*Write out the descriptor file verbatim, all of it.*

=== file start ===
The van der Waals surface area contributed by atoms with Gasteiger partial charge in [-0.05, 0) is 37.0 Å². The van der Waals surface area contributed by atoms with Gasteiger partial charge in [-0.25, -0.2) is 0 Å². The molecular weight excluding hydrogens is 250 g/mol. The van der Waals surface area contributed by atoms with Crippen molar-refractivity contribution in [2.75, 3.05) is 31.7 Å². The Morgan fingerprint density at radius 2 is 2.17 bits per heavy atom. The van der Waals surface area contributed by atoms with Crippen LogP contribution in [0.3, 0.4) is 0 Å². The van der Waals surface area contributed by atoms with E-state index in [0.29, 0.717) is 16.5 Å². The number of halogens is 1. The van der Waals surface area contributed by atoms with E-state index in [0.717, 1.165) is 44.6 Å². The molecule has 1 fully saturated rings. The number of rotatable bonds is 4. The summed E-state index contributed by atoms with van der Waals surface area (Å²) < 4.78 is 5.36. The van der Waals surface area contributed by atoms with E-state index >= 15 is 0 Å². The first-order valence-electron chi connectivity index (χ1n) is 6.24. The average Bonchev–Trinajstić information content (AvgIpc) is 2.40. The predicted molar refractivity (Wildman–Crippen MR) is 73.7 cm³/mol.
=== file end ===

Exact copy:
The van der Waals surface area contributed by atoms with Gasteiger partial charge in [-0.05, 0) is 37.0 Å². The van der Waals surface area contributed by atoms with Gasteiger partial charge in [-0.25, -0.2) is 0 Å². The molecular weight excluding hydrogens is 250 g/mol. The van der Waals surface area contributed by atoms with Crippen molar-refractivity contribution in [2.75, 3.05) is 31.7 Å². The Morgan fingerprint density at radius 2 is 2.17 bits per heavy atom. The van der Waals surface area contributed by atoms with Crippen LogP contribution in [0.3, 0.4) is 0 Å². The van der Waals surface area contributed by atoms with E-state index in [0.29, 0.717) is 16.5 Å². The number of halogens is 1. The van der Waals surface area contributed by atoms with E-state index in [0.717, 1.165) is 44.6 Å². The molecule has 1 fully saturated rings. The number of rotatable bonds is 4. The summed E-state index contributed by atoms with van der Waals surface area (Å²) < 4.78 is 5.36. The van der Waals surface area contributed by atoms with E-state index >= 15 is 0 Å². The first-order valence-electron chi connectivity index (χ1n) is 6.24. The average Bonchev–Trinajstić information content (AvgIpc) is 2.40. The predicted molar refractivity (Wildman–Crippen MR) is 73.7 cm³/mol.